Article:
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Journal Article


Jurin I, Lucijanić M, Radonić V, Letilović T, Lucijanić J, Mesarov S, Zagorec N, Hadžibegović I. Drugs Aging 2021; ePub(ePub): ePub.


(Copyright © 2021, Adis International)






OBJECTIVE: Our objective was to investigate the predictors of falls requiring a visit to the emergency department in patients with nonvalvular atrial fibrillation (AF) receiving different types of anticoagulants and to investigate the clinical consequences of falling in the same population.

METHODS: A total of 1217 patients with nonvalvular AF from two institutions were retrospectively evaluated. Each patient underwent a physical examination, and clinical histories and medication profiles were taken from each patient at baseline.

RESULTS: The median age of our cohort was 71 years; 52.3% were males, and 86.1% of patients were receiving anticoagulation at study baseline. The 5-year freedom-from-falling rate was 81.6%. The use and type of anticoagulation was not significantly associated with the risk of falling (P = 0.222), whereas higher Morse Fall Scale (MFS), CHA(2)DS(2)-VAS(C) (congestive heart failure, hypertension, age ≥ 75 years, diabetes mellitus, stroke or transient ischemic attack, vascular disease, age 65-74 years, sex category), and HAS-BLED (hypertension, abnormal renal/liver function, stroke, bleeding history or predisposition, labile international normalized ratio, elderly [> 65 years], drugs/alcohol concomitantly) scores were significantly associated with a higher hazard of the first fall in univariate analyses. In the multivariate Cox regression model, MFS, older age, osteoporosis, higher levels of high-density lipoprotein cholesterol, higher diastolic blood pressure, and use of amiodarone, diuretics, or short- and medium-acting benzodiazepines were mutually independent predictors of the first fall. Of 163 patients, 93 (57%) had a bone fracture during the fall. Type of anticoagulation significantly affected survival after the first fall (P < 0.001): patients inadequately anticoagulated with warfarin had worse survival rates, and patients receiving apixaban and dabigatran had the best survival rates after the first fall.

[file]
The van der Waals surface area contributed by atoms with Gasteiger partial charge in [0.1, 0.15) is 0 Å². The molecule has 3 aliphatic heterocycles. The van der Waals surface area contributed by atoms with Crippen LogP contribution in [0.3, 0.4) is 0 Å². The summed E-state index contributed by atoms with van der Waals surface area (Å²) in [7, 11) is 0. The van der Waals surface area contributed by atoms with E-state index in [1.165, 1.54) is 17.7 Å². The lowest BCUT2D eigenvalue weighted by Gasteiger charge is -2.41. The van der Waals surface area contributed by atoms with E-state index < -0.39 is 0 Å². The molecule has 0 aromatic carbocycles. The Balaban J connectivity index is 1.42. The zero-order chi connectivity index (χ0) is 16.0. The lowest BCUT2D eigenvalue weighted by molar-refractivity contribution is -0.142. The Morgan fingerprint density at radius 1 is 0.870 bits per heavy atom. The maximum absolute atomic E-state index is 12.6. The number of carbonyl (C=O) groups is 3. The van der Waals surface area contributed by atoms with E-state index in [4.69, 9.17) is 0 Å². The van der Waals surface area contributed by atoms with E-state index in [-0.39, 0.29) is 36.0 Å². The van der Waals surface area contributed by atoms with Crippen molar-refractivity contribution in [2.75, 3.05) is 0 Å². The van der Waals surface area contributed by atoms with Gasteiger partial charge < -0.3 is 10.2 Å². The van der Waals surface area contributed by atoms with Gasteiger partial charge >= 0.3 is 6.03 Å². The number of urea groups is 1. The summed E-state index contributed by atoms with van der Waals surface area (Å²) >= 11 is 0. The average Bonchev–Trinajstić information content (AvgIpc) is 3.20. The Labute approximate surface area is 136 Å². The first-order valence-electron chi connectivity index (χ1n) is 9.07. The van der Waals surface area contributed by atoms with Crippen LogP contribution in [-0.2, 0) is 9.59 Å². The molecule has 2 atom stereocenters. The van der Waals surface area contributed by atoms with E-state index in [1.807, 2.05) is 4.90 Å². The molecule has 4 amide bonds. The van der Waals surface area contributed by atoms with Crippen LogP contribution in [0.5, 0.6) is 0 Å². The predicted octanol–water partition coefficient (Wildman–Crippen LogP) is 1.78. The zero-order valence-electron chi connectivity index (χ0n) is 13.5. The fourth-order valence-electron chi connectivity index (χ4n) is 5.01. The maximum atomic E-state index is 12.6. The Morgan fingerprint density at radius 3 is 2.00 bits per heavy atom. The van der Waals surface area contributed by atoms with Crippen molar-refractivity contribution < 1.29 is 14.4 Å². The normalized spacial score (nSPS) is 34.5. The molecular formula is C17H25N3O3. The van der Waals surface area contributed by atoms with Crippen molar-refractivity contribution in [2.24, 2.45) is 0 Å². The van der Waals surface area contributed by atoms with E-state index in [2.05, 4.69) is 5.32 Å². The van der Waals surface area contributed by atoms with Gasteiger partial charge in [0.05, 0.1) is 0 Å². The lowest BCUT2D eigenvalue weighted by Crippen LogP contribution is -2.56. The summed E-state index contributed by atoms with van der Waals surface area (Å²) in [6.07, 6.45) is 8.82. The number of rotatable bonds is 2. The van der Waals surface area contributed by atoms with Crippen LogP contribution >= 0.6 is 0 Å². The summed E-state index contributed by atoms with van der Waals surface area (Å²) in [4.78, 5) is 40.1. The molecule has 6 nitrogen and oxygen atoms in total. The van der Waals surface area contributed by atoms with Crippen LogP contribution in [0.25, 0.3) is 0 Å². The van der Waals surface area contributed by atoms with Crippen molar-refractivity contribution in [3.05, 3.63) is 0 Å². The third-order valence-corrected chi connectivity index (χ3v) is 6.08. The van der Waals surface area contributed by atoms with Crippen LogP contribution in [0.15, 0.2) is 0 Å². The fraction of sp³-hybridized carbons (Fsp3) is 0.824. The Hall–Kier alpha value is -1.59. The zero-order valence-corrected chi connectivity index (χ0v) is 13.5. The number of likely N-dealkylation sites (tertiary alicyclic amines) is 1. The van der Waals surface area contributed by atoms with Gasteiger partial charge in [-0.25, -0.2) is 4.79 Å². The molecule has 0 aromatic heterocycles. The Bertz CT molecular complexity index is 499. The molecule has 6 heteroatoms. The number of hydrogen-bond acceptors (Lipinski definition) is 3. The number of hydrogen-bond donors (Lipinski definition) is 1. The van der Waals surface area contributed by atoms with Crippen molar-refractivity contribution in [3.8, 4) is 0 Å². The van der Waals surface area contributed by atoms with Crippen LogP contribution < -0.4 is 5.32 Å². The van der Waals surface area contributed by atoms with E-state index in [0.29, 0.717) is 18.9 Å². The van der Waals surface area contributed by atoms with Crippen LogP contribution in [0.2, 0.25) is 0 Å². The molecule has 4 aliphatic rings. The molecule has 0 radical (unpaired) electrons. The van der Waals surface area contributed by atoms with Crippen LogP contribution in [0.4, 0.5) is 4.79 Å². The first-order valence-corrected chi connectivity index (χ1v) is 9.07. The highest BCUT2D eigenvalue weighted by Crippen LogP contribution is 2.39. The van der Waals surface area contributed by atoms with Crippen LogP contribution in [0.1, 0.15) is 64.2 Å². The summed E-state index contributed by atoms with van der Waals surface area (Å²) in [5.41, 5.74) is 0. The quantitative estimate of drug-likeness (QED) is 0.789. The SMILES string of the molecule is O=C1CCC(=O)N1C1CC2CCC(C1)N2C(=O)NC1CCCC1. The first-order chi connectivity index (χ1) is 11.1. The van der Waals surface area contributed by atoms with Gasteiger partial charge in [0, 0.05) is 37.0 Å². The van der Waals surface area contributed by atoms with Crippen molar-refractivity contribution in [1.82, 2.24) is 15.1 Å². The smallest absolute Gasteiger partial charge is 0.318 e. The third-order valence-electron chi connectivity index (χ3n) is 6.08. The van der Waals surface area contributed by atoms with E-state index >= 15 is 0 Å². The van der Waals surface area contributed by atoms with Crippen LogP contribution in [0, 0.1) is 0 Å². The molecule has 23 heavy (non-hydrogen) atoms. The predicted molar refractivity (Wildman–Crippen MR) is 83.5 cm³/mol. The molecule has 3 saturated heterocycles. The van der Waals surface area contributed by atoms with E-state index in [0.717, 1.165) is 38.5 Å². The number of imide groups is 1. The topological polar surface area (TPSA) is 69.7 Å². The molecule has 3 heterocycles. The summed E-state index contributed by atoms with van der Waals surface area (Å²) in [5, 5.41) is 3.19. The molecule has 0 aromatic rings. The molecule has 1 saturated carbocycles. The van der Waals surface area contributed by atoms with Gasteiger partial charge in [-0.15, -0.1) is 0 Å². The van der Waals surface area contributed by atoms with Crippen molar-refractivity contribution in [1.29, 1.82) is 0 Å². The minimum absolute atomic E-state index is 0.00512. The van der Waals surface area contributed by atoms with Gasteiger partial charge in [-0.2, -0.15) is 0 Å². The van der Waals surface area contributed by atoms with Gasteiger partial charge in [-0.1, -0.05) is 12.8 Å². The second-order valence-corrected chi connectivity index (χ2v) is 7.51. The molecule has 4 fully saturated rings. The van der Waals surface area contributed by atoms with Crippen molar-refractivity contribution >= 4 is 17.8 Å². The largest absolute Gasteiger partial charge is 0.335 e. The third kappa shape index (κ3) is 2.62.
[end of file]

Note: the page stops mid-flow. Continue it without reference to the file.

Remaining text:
CONCLUSION: Older patients who had comorbidities and were taking amiodarone, diuretics, or short- or medium-acting benzodiazepines had the highest risk of falls. The type and quality of anticoagulation did not seem to affect the risk of falling but did significantly affect survival after the first fall.

Language: en


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